Talking with trees – Exploring SMART trees from the inside out!

This August, students and artists will come together with scientists and musicians in Armidale to explore the potential of SMART Trees. This National Science Week project has been funded by the NSW Regional Science Grants program and has sparked a Regional Science Hub in the New England Region.

SMART tree technology uses highly specialised tree monitoring sensors to monitor sap flow and collect a range of data that can indicate soil quality and tree health.

This information can show how trees respond to environmental factors like water and heat and reveal detailed information about how the same species of tree grows in different locations.

SMART tree technology, developed in Armidale by ICT International and used around the world, has the potential to contribute new information that will influence policy making on issues like climate change, natural resource management and drought management.

The local community is now getting involved and exploring what this locally grown technology means for the future of trees and sustainability around the world.

The event planned for National Science Week in Armidale is looking closely at SMART trees from the inside out by inviting students and artists to join scientists and musicians to consider questions like:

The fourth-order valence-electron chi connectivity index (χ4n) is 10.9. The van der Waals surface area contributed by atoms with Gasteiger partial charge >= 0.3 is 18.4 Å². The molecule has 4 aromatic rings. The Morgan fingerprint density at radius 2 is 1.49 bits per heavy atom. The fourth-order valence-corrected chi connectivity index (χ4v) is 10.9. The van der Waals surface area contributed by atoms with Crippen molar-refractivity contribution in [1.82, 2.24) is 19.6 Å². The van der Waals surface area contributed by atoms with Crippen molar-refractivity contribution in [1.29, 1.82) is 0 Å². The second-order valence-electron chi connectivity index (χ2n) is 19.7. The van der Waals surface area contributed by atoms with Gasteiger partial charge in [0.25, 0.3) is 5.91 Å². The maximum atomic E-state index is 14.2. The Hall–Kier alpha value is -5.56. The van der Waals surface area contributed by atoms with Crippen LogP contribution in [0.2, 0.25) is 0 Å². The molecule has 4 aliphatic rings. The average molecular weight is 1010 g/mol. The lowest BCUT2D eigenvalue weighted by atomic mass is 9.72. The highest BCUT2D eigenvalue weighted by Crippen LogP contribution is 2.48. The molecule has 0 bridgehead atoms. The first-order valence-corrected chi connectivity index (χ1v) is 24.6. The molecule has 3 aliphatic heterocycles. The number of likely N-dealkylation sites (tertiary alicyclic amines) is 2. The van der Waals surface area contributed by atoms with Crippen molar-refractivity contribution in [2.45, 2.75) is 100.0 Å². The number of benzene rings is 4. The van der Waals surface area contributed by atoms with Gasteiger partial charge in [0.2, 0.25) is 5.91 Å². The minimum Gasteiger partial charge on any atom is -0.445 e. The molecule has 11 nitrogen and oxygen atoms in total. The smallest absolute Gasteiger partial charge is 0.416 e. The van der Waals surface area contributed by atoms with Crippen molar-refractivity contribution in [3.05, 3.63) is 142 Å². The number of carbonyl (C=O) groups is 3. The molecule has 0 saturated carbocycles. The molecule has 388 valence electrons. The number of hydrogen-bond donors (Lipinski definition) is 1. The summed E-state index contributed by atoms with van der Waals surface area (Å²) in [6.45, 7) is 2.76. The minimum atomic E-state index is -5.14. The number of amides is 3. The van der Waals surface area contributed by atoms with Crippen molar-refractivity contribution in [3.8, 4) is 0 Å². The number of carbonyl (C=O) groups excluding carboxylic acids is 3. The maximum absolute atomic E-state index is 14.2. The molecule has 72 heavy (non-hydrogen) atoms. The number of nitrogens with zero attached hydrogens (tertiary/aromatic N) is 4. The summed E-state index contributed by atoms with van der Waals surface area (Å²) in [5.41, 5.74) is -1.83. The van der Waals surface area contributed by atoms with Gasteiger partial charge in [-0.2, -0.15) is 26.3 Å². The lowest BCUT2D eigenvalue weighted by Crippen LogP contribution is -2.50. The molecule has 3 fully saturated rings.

• What does sap flow sound like?
  • How do trees behave in changing weather conditions and at different times of year?
  • What do trees do at night?

Over the coming weeks, participants will ponder such questions to create a sound and sculpture installation that will be on display from 9 August at the New England Regional Art Museum.

Later in the year, an international symposium on SMART trees will be held in October at which students will have opportunities to present their artistic and scientific findings.

Participating organisations include the Armidale Tree Group, Southern New England Landcare (SNELCC), NSW Department of Education and Training, the Catalyst Club (a science club for primary school aged children) and New England Regional Art Museum.